YOU SAY: Yes I do love horses but please, don’t call me elitist

I beg to differ with the opinion of Albury mayor Kevin Mack on equestrian centres, and the lack of interest and care of the facility Cr Mack spoke of.

My daughter and I, along with other equestrian enthusiasts, worked very hard to set it up, and spent a lot of time filling in rabbit holes, cutting grass and building jumps. We also raised money for the big shed and we are hoping to have an indoor area there to be used in inclement weather.

JUST LOVE OUR HORSES: A reader says the label 'elitist' is an insult and simply does not fit the many people in our community who just love their horses.

JUST LOVE OUR HORSES: A reader says the label 'elitist' is an insult and simply does not fit the many people in our community who just love their horses.

The facility is used by many schools from a large area that pay for overnight camping. The centre is recognised as one of the best facilities worldwide, and this contributes to the overall popularity of the district bringing a considerable amount of money here.

Each club that uses the equestrian centre helps to clean up and put equipment away. I think we all walk the walk and talk the talk, as most of us horsey people do for their individual clubs.

I am now 85 and my 13-year-old granddaughter stayed until 6 o’clock one night after an event to put away jumps etc with me and she also does dressage. Anything “horsey” is classed as “elite”. Heaven knows why, we are mostly just dedicated horse lovers. What is wrong with that?

Pam Peters, Jindera

Reject this request

Congratulations to the mayors of Albury and Wodonga for developing a cooperative approach to seeking funding for development of our region. Now all that Albury Council needs to do is to reject the re-zoning request to change environmental land to industrial that would see land at Willowbank Road adjacent to the Murray River degraded and an industrial estate created next to our most valuable asset.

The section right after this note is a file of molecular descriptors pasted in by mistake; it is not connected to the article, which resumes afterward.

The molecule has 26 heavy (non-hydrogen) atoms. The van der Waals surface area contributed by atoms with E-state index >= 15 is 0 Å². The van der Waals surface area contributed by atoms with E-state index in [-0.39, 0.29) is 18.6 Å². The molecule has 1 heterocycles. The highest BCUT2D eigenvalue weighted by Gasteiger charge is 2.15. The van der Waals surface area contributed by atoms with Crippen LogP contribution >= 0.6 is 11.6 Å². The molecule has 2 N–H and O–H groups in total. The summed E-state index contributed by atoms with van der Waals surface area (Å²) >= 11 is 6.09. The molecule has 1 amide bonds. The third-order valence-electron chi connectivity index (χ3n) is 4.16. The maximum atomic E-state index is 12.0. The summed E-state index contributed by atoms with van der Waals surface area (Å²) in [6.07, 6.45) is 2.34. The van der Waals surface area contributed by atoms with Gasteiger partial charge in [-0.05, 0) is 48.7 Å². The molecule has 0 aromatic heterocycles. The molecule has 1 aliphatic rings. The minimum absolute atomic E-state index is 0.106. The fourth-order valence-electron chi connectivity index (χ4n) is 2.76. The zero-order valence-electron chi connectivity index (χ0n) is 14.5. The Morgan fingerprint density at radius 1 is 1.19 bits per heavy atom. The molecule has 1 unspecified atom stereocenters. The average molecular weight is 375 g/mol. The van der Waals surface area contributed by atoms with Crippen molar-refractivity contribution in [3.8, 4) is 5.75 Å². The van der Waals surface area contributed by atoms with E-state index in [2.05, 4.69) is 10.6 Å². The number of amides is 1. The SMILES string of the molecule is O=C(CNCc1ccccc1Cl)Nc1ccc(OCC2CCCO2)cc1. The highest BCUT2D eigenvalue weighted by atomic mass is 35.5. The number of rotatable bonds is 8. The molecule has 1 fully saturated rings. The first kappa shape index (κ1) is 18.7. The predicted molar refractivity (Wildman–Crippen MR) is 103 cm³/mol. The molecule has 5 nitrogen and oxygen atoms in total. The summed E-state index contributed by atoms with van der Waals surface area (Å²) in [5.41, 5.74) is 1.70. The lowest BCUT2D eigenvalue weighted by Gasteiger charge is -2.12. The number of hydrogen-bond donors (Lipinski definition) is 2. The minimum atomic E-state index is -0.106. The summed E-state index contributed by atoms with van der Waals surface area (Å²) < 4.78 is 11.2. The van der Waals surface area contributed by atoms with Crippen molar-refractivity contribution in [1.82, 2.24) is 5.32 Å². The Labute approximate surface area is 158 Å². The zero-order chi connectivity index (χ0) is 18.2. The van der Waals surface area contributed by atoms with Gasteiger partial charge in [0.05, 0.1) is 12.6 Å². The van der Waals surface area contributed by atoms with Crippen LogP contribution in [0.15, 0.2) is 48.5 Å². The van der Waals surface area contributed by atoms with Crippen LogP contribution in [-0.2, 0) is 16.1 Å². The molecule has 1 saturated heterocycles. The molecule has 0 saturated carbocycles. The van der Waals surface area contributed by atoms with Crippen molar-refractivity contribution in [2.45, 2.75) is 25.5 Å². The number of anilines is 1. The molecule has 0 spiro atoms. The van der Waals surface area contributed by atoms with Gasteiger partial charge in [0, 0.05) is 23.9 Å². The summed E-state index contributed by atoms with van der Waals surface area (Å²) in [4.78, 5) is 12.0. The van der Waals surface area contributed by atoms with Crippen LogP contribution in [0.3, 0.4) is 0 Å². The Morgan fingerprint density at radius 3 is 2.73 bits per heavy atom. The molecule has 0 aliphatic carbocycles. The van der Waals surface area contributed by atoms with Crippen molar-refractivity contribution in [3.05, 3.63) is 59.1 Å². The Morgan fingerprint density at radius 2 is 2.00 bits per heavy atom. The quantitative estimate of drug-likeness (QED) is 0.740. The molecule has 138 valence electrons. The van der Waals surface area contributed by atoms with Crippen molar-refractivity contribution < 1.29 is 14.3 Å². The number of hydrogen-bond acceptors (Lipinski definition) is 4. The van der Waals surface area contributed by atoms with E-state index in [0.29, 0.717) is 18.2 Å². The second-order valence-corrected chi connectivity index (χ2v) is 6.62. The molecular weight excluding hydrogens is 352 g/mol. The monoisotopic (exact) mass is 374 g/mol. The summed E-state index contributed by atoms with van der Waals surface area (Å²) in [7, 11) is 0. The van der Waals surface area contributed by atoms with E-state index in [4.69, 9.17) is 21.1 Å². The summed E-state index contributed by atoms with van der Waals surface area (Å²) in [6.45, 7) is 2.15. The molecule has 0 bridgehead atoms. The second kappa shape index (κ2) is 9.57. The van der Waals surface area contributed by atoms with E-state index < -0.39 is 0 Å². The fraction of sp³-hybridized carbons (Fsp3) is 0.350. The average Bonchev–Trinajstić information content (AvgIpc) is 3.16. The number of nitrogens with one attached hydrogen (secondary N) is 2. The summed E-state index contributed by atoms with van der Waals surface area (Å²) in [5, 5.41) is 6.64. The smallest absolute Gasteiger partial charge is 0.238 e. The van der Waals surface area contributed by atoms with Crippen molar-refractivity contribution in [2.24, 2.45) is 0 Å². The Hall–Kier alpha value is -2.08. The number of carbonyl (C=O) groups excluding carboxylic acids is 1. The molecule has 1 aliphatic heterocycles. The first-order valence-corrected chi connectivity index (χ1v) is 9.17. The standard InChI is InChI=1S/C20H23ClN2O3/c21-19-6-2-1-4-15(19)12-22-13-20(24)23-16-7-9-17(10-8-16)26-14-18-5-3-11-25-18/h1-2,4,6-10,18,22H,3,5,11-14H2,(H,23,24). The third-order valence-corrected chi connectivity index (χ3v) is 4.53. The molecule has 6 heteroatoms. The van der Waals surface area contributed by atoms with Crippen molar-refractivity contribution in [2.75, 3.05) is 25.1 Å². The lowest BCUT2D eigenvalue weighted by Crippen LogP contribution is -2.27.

C & W Walton, Albury

What to do?

The following quotation was printed in a church paper in 1996. It seems “we” still do not know what to do.

“One of England's distinguished statesmen, Sir Fred Catherwood, offers an insightful analysis of the world. He writes: ‘We look back today because we dare not look forward. We live in a violent, greedy, rootless, cynical, and hopeless society, and we don't know what's to become of it all. As we stop believing in the dignity of man and woman made in the image of God, violence has risen dramatically. The social pillars of society have been shaken. All down (through) the centuries, governments have had moral guidelines to tell them how to shape the social structures. Now, they do not know what to do.’”

Vera Smith, Lockhart

People need services

Recently I asked member for Albury Greg Aplin for details of new schools proposed for the Thurgoona area. I received a response from the Albury network director of Public Schools NSW that “at this time there are no additional government schools planned, located or under construction in Thurgoona”.

It concerns me greatly that Albury Council has approved up to eight new housing estates in the Thurgoona area and yet we have no plans for schools.

Traffic in Thurgoona in the morning and evening peak is a major issue and yet a simple solution like adding an additional lane from the roundabout to the freeway entrance, to allow traffic flowing on to the freeway easy access, has been rejected, I understand by RMS, because of all reasons, it puts too much traffic on the freeway.  

Rob Unsworth, Lavington